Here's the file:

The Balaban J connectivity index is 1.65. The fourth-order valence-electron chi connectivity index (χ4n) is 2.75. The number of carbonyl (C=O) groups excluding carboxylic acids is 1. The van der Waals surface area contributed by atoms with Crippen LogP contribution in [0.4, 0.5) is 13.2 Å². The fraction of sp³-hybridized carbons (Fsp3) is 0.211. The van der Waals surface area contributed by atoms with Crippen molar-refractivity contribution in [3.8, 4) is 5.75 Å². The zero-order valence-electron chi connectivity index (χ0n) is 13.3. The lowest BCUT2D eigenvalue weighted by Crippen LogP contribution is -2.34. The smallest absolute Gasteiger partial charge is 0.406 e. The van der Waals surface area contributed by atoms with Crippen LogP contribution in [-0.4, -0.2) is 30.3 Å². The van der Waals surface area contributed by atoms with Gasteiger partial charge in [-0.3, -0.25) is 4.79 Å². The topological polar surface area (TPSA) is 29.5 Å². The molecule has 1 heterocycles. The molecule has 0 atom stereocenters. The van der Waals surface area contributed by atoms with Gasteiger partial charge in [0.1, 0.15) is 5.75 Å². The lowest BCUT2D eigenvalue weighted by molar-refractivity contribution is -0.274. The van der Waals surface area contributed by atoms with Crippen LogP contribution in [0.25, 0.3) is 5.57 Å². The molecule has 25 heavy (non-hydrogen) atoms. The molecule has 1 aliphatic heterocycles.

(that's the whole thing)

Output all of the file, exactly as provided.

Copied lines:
The Balaban J connectivity index is 1.65. The fourth-order valence-electron chi connectivity index (χ4n) is 2.75. The number of carbonyl (C=O) groups excluding carboxylic acids is 1. The van der Waals surface area contributed by atoms with Crippen LogP contribution in [0.4, 0.5) is 13.2 Å². The fraction of sp³-hybridized carbons (Fsp3) is 0.211. The van der Waals surface area contributed by atoms with Crippen molar-refractivity contribution in [3.8, 4) is 5.75 Å². The zero-order valence-electron chi connectivity index (χ0n) is 13.3. The lowest BCUT2D eigenvalue weighted by Crippen LogP contribution is -2.34. The smallest absolute Gasteiger partial charge is 0.406 e. The van der Waals surface area contributed by atoms with Crippen LogP contribution in [-0.4, -0.2) is 30.3 Å². The van der Waals surface area contributed by atoms with Gasteiger partial charge in [-0.3, -0.25) is 4.79 Å². The topological polar surface area (TPSA) is 29.5 Å². The molecule has 1 heterocycles. The molecule has 0 atom stereocenters. The van der Waals surface area contributed by atoms with Gasteiger partial charge in [0.1, 0.15) is 5.75 Å². The lowest BCUT2D eigenvalue weighted by molar-refractivity contribution is -0.274. The van der Waals surface area contributed by atoms with Crippen LogP contribution in [0.25, 0.3) is 5.57 Å². The molecule has 25 heavy (non-hydrogen) atoms. The molecule has 1 aliphatic heterocycles.